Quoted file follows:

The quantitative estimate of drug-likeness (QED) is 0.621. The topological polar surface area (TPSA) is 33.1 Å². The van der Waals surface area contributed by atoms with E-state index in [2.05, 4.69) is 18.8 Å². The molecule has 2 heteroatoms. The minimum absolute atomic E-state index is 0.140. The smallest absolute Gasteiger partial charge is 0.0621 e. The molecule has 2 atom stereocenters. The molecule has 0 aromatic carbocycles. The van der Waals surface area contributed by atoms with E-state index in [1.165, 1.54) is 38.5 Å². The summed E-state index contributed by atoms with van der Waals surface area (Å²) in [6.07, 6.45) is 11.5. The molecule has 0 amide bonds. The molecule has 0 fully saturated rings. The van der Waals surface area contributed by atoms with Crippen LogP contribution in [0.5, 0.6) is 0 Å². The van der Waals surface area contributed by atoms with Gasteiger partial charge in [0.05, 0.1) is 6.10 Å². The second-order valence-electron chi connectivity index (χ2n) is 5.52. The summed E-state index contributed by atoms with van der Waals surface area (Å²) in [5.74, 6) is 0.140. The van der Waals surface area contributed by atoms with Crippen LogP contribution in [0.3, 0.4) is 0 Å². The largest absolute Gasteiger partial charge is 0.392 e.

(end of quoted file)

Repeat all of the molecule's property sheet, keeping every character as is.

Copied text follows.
The quantitative estimate of drug-likeness (QED) is 0.621. The topological polar surface area (TPSA) is 33.1 Å². The van der Waals surface area contributed by atoms with E-state index in [2.05, 4.69) is 18.8 Å². The molecule has 2 heteroatoms. The minimum absolute atomic E-state index is 0.140. The smallest absolute Gasteiger partial charge is 0.0621 e. The molecule has 2 atom stereocenters. The molecule has 0 aromatic carbocycles. The van der Waals surface area contributed by atoms with E-state index in [1.165, 1.54) is 38.5 Å². The summed E-state index contributed by atoms with van der Waals surface area (Å²) in [6.07, 6.45) is 11.5. The molecule has 0 amide bonds. The molecule has 0 fully saturated rings. The van der Waals surface area contributed by atoms with Crippen LogP contribution in [0.5, 0.6) is 0 Å². The van der Waals surface area contributed by atoms with Gasteiger partial charge in [0.05, 0.1) is 6.10 Å². The second-order valence-electron chi connectivity index (χ2n) is 5.52. The summed E-state index contributed by atoms with van der Waals surface area (Å²) in [5.74, 6) is 0.140. The van der Waals surface area contributed by atoms with Crippen LogP contribution in [0.3, 0.4) is 0 Å². The largest absolute Gasteiger partial charge is 0.392 e.